Ischemia and ischemia reperfusion effects were also observed on the genomic level, where ROS were found to drive epigenetic changes in expression of mRNA [14] and noncoding RNAs, facilitating an array of further cellular responses [1]. While the molecular footprint of IRI was extensively studied and articulated, transcriptional responses have only recently garnered attention and lack any in-depth characterization. Moreover, these transcriptional events are likely to play a far more significant role than is currently appreciated, and understanding them is critical to addressing the pathophysiology of IRI [14]. Here, we will review several recent studies in order to reveal a transcriptomic hallmark for IRI during acute time-point. We will do this by comparing the differential expression of genes reported after the onset of IRI. Table 1 presents a summary of the articles that are used in the paper.

2. Methods

2.1. Systematic Review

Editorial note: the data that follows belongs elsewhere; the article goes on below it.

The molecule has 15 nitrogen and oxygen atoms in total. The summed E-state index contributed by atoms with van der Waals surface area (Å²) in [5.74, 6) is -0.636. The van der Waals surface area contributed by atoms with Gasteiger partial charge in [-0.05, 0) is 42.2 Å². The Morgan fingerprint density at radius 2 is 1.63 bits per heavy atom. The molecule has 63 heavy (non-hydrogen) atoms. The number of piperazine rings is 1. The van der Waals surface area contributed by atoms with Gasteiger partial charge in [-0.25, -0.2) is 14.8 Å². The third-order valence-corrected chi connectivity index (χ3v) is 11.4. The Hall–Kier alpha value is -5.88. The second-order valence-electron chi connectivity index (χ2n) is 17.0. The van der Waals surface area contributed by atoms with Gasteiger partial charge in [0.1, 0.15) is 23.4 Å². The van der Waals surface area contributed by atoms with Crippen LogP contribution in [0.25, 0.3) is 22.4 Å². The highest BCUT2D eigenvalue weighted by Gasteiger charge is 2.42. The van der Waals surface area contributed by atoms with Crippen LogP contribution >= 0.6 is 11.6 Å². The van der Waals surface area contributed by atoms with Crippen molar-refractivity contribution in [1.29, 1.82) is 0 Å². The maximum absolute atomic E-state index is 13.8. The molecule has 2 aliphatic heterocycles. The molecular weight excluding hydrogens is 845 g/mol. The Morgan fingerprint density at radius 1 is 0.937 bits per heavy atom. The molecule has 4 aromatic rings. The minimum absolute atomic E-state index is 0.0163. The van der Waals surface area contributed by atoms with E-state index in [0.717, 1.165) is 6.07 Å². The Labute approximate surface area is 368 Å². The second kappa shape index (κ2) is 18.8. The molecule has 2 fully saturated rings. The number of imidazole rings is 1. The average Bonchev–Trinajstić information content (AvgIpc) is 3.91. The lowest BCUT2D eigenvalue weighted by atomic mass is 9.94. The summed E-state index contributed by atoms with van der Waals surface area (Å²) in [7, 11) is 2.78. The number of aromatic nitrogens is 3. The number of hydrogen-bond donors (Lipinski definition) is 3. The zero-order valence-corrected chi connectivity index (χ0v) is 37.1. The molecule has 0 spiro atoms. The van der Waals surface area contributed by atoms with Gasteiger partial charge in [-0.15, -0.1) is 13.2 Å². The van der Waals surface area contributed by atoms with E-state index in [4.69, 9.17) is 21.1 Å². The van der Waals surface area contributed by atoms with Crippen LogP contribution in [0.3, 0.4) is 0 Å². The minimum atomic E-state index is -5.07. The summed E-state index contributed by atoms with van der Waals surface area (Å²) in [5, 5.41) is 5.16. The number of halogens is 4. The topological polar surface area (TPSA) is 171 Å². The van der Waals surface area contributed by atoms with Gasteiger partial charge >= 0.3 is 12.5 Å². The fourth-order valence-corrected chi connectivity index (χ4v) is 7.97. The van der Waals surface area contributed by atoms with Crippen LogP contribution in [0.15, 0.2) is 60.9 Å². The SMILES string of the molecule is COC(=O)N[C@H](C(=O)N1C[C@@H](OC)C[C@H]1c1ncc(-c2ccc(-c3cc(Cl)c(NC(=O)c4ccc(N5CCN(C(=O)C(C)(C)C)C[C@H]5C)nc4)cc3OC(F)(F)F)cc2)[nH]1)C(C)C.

The PubMed database (, accessed on 14 April 2021) was thoroughly searched from inception to April 2021. Three searches were conducted using the following key words in either the abstract or the title: (“IRI” AND “RNA-sequencing”), (“ischemia reperfusion injury” AND “RNA-sequencing”), and (“ischemia reperfusion injury” AND “transcriptomic”). The selected articles had to contain open access datasets with the full list of differentially expressed genes (DEGs) from bulk RNA-sequencing. Studies on single-cell RNA-sequencing were excluded. The changes in the mRNA profile were extracted for the acute phase (from the injury onset up to 48 h) post-IRI. Selected articles also had to contain either naïve control or uninjured sham in order to compare the normal gene expression profile and the IRI-related changes in the mRNA profile. The studies reporting gene expression changes only after applying a treatment for IRI were excluded.